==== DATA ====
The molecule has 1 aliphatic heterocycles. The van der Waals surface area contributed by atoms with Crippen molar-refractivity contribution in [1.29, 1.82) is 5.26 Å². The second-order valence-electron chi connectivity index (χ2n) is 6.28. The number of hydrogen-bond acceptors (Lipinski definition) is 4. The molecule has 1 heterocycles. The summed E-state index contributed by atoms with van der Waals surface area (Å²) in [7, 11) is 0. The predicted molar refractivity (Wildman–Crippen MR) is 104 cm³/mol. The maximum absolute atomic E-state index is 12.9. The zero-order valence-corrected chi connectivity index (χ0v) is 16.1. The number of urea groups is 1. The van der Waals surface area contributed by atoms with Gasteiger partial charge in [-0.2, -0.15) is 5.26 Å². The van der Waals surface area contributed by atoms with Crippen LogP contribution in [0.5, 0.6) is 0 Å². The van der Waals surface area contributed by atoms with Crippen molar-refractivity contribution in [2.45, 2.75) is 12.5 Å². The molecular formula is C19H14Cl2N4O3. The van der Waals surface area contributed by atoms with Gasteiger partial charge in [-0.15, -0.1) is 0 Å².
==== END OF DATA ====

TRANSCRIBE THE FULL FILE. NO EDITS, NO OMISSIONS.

The molecule has 1 aliphatic heterocycles. The van der Waals surface area contributed by atoms with Crippen molar-refractivity contribution in [1.29, 1.82) is 5.26 Å². The second-order valence-electron chi connectivity index (χ2n) is 6.28. The number of hydrogen-bond acceptors (Lipinski definition) is 4. The molecule has 1 heterocycles. The summed E-state index contributed by atoms with van der Waals surface area (Å²) in [7, 11) is 0. The predicted molar refractivity (Wildman–Crippen MR) is 104 cm³/mol. The maximum absolute atomic E-state index is 12.9. The zero-order valence-corrected chi connectivity index (χ0v) is 16.1. The number of urea groups is 1. The van der Waals surface area contributed by atoms with Gasteiger partial charge in [-0.2, -0.15) is 5.26 Å². The van der Waals surface area contributed by atoms with Crippen LogP contribution in [0.5, 0.6) is 0 Å². The van der Waals surface area contributed by atoms with Crippen molar-refractivity contribution in [2.45, 2.75) is 12.5 Å². The molecular formula is C19H14Cl2N4O3. The van der Waals surface area contributed by atoms with Gasteiger partial charge in [-0.15, -0.1) is 0 Å².